November is American Diabetes Month, which is a time to take action together to raise awareness and draw attention to the importance of proper diabetes education. Learn more at www.diabetes.org.
When we think about treating diabetes, the first thing that usually comes to mind is insulin injections or staring down a pillbox. But instead of looking into the medicine cabinet, is there a way we can take a glance in our fridge and manage type 2 diabetes? Yes! As the Greek physician, Hippocrates said, “Let food be thy medicine and let medicine be thy food.”
Type 2 diabetes occurs when the body doesn’t respond to insulin. Think of insulin as a key that unlocks the door to let sugar or glucose into your cells. When the key is not working, then the extra glucose floats around in our bloodstream and we get high blood sugar readings.
Why does this happen? Exactly why is unknown, but we do know our genes and lifestyles (including being overweight and/or inactive) influence it. We can’t really mess with our genes. We have to deal with the deck of cards we are dealt, BUT we can control lifestyle choices.
So, the million-dollar question: What is the diet I need to be following to positively affect type 2 diabetes? Is it high fat? Is it low carb? How does the nutrition community feel about keto nowadays?
The answer – and to be honest, you may not like it – isn’t simple and you need to look at what YOUR body says. Doing your research and gathering data is the best way to answer this question. Working on small lifestyle changes can make the body more sensitive to insulin.
Even though it’s the holiday season, there’s no reason to wait to get started. The following strategies can help you start making positive changes NOW:
- Watch your carbohydrate intake – there are lots of free apps that can help you track daily intake.
- Increase your fiber to at least 25 grams per day – think leafy greens, broccoli, cauliflower, and beans.
- Choose less-processed carbohydrates over highly processed carbs – an apple a day keeps the doctor a day, not an apple juice box a day!
- When possible replace saturated fats with polyunsaturated fats – think less fat from protein (meat) and more from plants (like avocados).
- Watch how a high-fat meal affects blood sugar – high-fat meals may delay the breakdown of food and blood sugar spike, and also increase insulin requirements.
- Lower your calorie intake, either through food or increasing movement – this helps the body use the glucose better and tends to lower blood sugars.
- Regularly check your blood sugar to make sure it is in range and to identify how your diet and exercise impact the numbers.
But what benefit do you get out of focusing on how to eat? Some numbers are lower on a glucose meter, so what? Our clients tell us every day why making good choices is important! One client was diagnosed with type 2 diabetes and started checking his blood sugar per doctor’s orders. He could not seem to get it below 200 mg/dL, which is a high reading. We focused on making small changes like eating smaller portions, eating out one day less in a week, and giving up bread. He recently told us that his blood sugar no longer goes above 140 mg/dL, a reading well within range! He also said, “You know, you don’t realize how bad your body feels until you change something. I feel so much better now and that was worth it.”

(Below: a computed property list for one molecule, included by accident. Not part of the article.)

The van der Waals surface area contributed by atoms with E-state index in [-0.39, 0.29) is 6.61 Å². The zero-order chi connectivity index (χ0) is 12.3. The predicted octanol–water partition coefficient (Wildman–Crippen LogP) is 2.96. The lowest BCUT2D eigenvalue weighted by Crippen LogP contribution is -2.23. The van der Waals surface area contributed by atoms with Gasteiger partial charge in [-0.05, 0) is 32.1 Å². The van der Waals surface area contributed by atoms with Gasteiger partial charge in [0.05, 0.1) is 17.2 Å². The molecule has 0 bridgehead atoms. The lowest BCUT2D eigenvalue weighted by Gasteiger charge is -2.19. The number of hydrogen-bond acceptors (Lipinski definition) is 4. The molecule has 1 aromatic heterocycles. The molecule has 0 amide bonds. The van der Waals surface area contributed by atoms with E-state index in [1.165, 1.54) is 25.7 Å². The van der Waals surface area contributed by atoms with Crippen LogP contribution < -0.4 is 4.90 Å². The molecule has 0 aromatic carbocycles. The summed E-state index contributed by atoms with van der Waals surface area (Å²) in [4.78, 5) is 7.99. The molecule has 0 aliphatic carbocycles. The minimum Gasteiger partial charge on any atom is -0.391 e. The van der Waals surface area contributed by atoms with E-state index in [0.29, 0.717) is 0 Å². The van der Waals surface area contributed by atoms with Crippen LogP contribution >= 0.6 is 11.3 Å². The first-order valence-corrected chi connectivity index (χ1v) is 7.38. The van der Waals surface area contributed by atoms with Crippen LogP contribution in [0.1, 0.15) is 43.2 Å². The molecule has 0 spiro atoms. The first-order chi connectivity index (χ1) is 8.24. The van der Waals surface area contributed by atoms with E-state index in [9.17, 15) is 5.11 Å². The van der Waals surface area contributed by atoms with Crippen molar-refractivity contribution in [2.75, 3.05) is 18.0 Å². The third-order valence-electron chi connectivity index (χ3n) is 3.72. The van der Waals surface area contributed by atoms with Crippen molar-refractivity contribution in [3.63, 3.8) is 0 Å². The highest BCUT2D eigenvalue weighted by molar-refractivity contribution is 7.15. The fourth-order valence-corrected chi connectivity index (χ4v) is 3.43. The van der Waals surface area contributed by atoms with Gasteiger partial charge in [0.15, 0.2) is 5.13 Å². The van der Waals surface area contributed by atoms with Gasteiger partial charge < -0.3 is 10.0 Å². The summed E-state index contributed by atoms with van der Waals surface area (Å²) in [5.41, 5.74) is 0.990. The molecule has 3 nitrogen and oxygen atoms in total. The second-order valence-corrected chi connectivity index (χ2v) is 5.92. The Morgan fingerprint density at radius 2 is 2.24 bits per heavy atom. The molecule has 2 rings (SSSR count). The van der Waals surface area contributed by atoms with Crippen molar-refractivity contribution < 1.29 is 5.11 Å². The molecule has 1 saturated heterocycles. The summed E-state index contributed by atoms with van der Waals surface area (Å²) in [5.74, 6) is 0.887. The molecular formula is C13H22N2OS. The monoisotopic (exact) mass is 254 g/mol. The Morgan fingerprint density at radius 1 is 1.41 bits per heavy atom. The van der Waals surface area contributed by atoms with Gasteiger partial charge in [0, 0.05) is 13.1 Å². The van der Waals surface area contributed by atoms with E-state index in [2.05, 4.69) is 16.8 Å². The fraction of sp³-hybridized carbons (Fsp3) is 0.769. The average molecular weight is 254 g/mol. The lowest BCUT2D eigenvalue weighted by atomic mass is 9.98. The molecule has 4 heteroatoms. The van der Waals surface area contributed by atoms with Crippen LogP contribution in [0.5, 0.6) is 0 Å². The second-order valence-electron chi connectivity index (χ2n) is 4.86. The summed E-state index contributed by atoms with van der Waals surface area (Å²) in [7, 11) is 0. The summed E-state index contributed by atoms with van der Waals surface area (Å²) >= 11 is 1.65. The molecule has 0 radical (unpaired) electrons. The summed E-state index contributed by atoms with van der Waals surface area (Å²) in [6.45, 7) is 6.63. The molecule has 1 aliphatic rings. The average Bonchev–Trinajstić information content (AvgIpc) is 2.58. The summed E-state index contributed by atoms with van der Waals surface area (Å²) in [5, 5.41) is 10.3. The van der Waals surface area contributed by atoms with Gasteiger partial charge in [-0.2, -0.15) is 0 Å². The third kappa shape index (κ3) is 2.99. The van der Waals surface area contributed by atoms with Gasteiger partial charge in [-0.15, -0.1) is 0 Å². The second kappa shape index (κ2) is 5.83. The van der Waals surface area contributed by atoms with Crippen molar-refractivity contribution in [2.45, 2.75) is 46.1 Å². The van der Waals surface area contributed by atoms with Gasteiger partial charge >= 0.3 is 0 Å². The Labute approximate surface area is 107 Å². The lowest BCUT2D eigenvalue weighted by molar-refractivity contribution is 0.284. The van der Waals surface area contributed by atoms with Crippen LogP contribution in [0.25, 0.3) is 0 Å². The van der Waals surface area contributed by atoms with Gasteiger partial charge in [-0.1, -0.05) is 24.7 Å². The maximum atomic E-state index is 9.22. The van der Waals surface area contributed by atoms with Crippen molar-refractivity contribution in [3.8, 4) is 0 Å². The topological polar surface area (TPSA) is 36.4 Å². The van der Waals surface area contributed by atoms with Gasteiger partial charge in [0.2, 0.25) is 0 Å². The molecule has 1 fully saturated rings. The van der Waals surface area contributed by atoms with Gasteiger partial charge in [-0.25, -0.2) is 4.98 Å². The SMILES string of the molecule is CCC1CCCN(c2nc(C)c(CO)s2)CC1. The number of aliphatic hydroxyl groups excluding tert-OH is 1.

Another client really struggled with adjusting his NPH insulin. Because this is a fixed dose of rapid and background insulin, the client must eat the same amount of carbohydrates at around the same time per day. In the summer this was a hard routine to follow. A lot was going on, this client’s weight had gotten to his highest point, and he was taking around 38 units of insulin twice a day. Sometimes at night, he would go so low that he would have to use glucose tabs. With trial and error and working with his Registered Dietitian, he tested what foods worked for him. He decided on a lower-carbohydrate meal pattern. Each day, he planned for 2 proteins, 2 servings of fruit, 3 servings of veggies, and 2 servings of carbs. Through focusing on this lower-carb, balanced approach for three months, he is down 20 pounds and is only using 18 units of insulin a day!
Lifestyle choices allow us to be in charge of type 2 diabetes. Nutrition is a way to feel better, lower blood sugar levels, lose weight, and possibly reduce medication needs. If you’d like extra help with meal planning or have questions related to type 2 diabetes, feel free to reach out to contact us today to set up a consultation!
If you have not been diagnosed with type 2 diabetes, but have prediabetes or are at risk of prediabetes, check out our virtual Diabetes Prevention Programs. These online programs are sponsored by the Ohio Department of Health and free to participants. Classes start in January, so sign up today: https://www.gemcarewellness.com/programs/diabetes-prevention/